The future of humanity depends on economic policies that protect the environment, support human dignity and promote justice, said several participants at a Vatican symposium.
You may or may not know that plastic bottles have an afterlife. They congregate at the bottom of oceans, after they live a life that could have been lived as a glass or a cup, or more poetically, a vessel or a jar.
Why should Catholic institutions consider divestment from fossil fuels?
That question stoked a 40-minute discussion Monday night among scholars during a webinar exploring Catholic perspectives on divestment and reinvestment.
When is the last time you’ve discovered a “to-do” list that doubles as a great spiritual reading resource?
A recently released free online booklet -- Earth as Our Home -- does just that, offering tips for living more sustainably with the planet. The 16-page illustrated pamphlet comes from the Catholic Sisters for a Healthy Earth, an environmental group comprised of eight women religious congregations.
A Vatican conference kicking off Friday has brought together academics and experts from across the globe to address sustainability issues related to both people and the planet.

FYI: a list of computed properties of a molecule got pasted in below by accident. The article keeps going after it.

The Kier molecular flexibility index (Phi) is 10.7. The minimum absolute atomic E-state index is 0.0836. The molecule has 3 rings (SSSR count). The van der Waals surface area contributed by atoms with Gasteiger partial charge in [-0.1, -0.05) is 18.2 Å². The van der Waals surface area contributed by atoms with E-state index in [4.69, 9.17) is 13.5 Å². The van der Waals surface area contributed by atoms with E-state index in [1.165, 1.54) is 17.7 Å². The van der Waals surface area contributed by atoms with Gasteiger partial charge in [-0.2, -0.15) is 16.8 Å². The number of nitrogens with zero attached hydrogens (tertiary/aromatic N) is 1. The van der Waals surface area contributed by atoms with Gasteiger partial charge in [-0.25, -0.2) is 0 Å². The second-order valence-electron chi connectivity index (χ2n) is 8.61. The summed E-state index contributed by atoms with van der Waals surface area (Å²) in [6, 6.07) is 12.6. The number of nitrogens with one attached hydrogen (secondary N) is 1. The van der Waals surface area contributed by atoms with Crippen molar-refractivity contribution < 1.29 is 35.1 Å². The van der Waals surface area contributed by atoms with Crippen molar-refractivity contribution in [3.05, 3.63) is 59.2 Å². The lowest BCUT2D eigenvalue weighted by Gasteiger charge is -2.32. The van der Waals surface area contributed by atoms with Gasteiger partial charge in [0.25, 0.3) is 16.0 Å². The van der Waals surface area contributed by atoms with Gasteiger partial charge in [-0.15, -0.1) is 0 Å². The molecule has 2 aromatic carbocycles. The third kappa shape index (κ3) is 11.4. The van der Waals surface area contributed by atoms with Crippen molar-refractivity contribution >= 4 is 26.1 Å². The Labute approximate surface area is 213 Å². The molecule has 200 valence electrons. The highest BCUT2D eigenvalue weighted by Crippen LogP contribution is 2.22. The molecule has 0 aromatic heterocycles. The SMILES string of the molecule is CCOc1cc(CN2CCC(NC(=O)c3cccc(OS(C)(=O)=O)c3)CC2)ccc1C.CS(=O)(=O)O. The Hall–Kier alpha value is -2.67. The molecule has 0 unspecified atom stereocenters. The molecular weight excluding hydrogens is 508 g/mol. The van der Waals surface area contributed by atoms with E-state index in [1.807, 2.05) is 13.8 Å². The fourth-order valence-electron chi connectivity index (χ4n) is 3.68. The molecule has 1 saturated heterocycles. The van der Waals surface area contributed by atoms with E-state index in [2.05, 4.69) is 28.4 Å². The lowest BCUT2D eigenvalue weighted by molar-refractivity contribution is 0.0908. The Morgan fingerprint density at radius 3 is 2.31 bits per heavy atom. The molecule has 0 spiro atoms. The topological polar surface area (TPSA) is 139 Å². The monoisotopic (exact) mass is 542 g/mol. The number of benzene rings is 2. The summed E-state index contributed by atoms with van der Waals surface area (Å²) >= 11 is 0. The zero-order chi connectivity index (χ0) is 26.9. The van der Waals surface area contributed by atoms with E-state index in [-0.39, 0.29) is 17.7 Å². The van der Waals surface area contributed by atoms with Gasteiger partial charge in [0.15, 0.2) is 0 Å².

The conference -- “Sustainable Humanity, Sustainable Nature, Our Responsibility” -- is a joint venture of the Pontifical Academy of Sciences and the Pontifical Academy of Social Sciences. It runs through the weekend and concludes Tuesday.
Imagine the surprise of my Loretto sisters at our motherhouse in Kentucky when they awoke Wednesday to find that the lead editorial in the Louisville Courier-Journal was celebrating their efforts to keep the notorious Bluegrass Pipeline out of Kentucky.
The epic battle between Russian and U.S. combat dolphins is about to take place in the Black Sea.
These highly trained dolphins can attack enemy divers, locate mines and plant bombs. Some dolphins will even have knives and pistols attached to their heads -- creating a whole new image of “marine” mammals.
But this is not the plot of an upcoming action-adventure movie. Last week, news outlets across the globe reported this bizarre story as largely fact.
For generations of young people, Camp Marymount in Fairview, has been more than a place to spend a few weeks in the summer. It's where bonds are forged over campfires, craft projects and late-night talks under the stars.
"The thing about camp is it's timeless, it hasn't changed that much," said Jose Gonzalez, former camper and counselor at Camp Marymount, who now sends his children there.
"I just don't know what I am going to do with that girl," my mother told my Aunt Dorothy, who was visiting our Kansas farm one evening. They thought I was upstairs in bed and asleep. But I have always been curious, and that night, I sat at the top of the narrow wooden steps listening to my mother's bewilderment at yet another one of her 6-year-old daughter's creative and baffling projects.
The terms "poverty" and "America" did not seem to fit together for Philippine native Mar-Rex Lindawan, a nursing student at Mercy College of Health Sciences in Des Moines, Iowa.
A March visit to Appalachia changed her perspective.